for this flag in the vdso(7).

       CLOCK_MONOTONIC_RAW (since Linux 2.6.28; Linux-specific)
              Similar to CLOCK_MONOTONIC, but provides access to a raw
              hardware-based time that is not subject to NTP adjustments or
              the incremental adjustments performed by adjtime(3).  This clock
              does not count time that the system is suspended.

       CLOCK_BOOTTIME (since Linux 2.6.39; Linux-specific)
              A nonsettable system-wide clock that is identical to
              CLOCK_MONOTONIC, except that it also includes any time that the
              system is suspended.  This allows applications to get a suspend-
              aware monotonic clock without having to deal with the
              complications of CLOCK_REALTIME, which may have discontinuities
              if the time is changed using settimeofday(2) or similar.

       CLOCK_BOOTTIME_ALARM (since Linux 3.0; Linux-specific)
              Like CLOCK_BOOTTIME.  See timer_create(2) for further details.

       CLOCK_PROCESS_CPUTIME_ID (since Linux 2.6.12)
              This is a clock that measures CPU time consumed by this process
              (i.e., CPU time consumed by all threads in the process).  On
              Linux, this clock is not settable.

       CLOCK_THREAD_CPUTIME_ID (since Linux 2.6.12)
              This is a clock that measures CPU time consumed by this thread.
              On Linux, this clock is not settable.

       Linux also implements dynamic clock instances as described below.

   Dynamic clocks
       In addition to the hard-coded System-V style clock IDs described above,
       Linux also supports POSIX clock operations on certain character
       devices.  Such devices are called "dynamic" clocks, and are supported
       since Linux 2.6.39.

       Using the appropriate macros, open file descriptors may be converted
       into clock IDs and passed to clock_gettime(), clock_settime(), and
       clock_adjtime(2).  The following example shows how to convert a file
       descriptor into a dynamic clock ID.

           #define CLOCKFD 3
           #define FD_TO_CLOCKID(fd)   ((~(clockid_t) (fd) << 3) | CLOCKFD)
           #define CLOCKID_TO_FD(clk)  ((unsigned int) ~((clk) >> 3))

           struct timeval tv;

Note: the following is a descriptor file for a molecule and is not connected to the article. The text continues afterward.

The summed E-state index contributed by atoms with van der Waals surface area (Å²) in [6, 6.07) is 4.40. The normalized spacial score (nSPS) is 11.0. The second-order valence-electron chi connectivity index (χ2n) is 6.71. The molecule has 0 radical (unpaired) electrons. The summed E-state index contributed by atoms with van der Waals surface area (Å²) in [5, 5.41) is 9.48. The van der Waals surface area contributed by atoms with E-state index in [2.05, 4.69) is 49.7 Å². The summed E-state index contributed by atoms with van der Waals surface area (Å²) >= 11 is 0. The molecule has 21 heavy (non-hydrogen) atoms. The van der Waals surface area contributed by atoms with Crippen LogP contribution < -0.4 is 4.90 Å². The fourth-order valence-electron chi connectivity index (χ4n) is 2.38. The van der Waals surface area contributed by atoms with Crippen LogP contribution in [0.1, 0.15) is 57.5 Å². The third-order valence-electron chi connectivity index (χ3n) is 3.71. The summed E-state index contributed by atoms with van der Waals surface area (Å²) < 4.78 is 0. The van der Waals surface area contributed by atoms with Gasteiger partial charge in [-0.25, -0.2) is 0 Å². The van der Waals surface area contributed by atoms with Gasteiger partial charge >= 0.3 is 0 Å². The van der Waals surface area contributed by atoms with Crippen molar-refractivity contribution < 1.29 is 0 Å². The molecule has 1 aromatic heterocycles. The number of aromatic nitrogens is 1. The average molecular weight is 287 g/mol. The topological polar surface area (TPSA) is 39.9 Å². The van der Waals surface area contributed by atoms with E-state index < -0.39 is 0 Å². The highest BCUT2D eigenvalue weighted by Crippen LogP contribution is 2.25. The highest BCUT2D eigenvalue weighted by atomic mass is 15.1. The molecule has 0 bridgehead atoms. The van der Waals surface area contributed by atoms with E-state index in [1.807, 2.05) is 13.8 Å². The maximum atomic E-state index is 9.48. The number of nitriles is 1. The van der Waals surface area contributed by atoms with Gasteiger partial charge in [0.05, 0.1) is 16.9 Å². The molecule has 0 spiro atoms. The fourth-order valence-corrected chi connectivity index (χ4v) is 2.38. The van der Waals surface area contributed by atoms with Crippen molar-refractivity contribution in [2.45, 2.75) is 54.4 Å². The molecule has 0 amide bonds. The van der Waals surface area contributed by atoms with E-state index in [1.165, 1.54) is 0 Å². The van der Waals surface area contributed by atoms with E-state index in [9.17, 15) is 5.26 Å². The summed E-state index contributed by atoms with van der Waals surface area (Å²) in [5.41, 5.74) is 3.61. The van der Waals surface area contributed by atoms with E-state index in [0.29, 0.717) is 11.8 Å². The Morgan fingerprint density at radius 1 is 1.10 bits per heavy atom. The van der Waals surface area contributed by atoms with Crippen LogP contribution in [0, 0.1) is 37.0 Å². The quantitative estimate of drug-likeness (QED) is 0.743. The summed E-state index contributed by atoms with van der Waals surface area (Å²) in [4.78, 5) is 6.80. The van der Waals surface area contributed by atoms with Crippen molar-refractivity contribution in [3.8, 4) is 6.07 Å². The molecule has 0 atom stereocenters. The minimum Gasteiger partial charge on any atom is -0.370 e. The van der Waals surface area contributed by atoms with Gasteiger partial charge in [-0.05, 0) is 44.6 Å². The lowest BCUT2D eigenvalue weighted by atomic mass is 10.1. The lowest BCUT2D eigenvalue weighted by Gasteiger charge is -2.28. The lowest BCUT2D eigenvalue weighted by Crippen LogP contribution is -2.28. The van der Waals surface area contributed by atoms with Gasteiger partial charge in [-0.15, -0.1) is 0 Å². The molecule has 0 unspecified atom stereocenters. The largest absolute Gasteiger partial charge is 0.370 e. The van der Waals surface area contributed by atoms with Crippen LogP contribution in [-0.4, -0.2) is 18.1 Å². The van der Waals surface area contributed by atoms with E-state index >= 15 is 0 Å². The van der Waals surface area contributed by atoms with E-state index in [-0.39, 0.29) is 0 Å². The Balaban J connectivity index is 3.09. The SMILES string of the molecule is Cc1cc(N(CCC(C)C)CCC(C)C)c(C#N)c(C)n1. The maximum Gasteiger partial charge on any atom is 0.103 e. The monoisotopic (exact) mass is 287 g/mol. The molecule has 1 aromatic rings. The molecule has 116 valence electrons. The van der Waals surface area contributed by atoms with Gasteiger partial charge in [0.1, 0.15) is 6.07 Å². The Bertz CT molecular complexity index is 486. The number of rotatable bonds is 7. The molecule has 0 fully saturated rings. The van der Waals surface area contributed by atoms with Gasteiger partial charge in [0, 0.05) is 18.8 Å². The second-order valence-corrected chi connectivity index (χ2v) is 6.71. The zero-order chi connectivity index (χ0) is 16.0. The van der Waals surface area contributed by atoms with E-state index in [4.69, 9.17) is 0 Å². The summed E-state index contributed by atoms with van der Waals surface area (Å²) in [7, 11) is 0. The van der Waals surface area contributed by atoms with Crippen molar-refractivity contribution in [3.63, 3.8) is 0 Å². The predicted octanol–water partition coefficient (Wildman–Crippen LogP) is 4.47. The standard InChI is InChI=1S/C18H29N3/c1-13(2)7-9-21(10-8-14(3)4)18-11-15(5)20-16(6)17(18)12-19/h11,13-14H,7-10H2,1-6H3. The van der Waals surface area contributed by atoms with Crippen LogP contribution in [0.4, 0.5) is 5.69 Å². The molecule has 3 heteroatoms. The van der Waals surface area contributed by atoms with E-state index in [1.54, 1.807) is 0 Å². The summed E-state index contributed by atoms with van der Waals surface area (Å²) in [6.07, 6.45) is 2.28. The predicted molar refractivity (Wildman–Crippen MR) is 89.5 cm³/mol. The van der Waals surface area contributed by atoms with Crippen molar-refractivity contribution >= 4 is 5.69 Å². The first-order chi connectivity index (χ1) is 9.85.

clockid_t clkid;
           int fd;

           fd = open("/dev/ptp0", O_RDWR);
           clkid = FD_TO_CLOCKID(fd);
           clock_gettime(clkid, &tv);

       clock_gettime(), clock_settime(), and clock_getres() return 0 for
       success, or -1 for failure (in which case errno is set appropriately).

       EFAULT tp points outside the accessible address space.

       EINVAL The clockid specified is invalid for one of two reasons.  Either
              the System-V style hard coded positive value is out of range, or
              the dynamic clock ID does not refer to a valid instance of a
              clock object.

       EINVAL (clock_settime()): tp.tv_sec is negative or tp.tv_nsec is
              outside the range [0..999,999,999].

       EINVAL The clockid specified in a call to clock_settime() is not a
              settable clock.

              The operation is not supported by the dynamic POSIX clock device

       EINVAL (since Linux 4.3)
              A call to clock_settime() with a clockid of CLOCK_REALTIME
              attempted to set the time to a value less than the current value
              of the CLOCK_MONOTONIC clock.

       ENODEV The hot-pluggable device (like USB for example) represented by a
              dynamic clk_id has disappeared after its character device was

       EPERM  clock_settime() does not have permission to set the clock

       EACCES clock_settime() does not have write permission for the dynamic
              POSIX clock device indicated.

       These system calls first appeared in Linux 2.6.

       For an explanation of the terms used in this section, see

       │Interface                        Attribute     Value   │
       │clock_getres(), clock_gettime(), │ Thread safety │ MT-Safe │
       │clock_settime()                  │               │         │

       POSIX.1-2001, POSIX.1-2008, SUSv2.

       On POSIX systems on which these functions are available, the symbol
       _POSIX_TIMERS is defined in <unistd.h> to a value greater than 0.  The
       CLOCK_THREAD_CPUTIME_ID are available.  (See also sysconf(3).)

       POSIX.1 specifies the following:

              Setting the value of the CLOCK_REALTIME clock via
              clock_settime() shall have no effect on threads that are blocked
              waiting for a relative time service based upon this clock,
              including the nanosleep() function; nor on the expiration of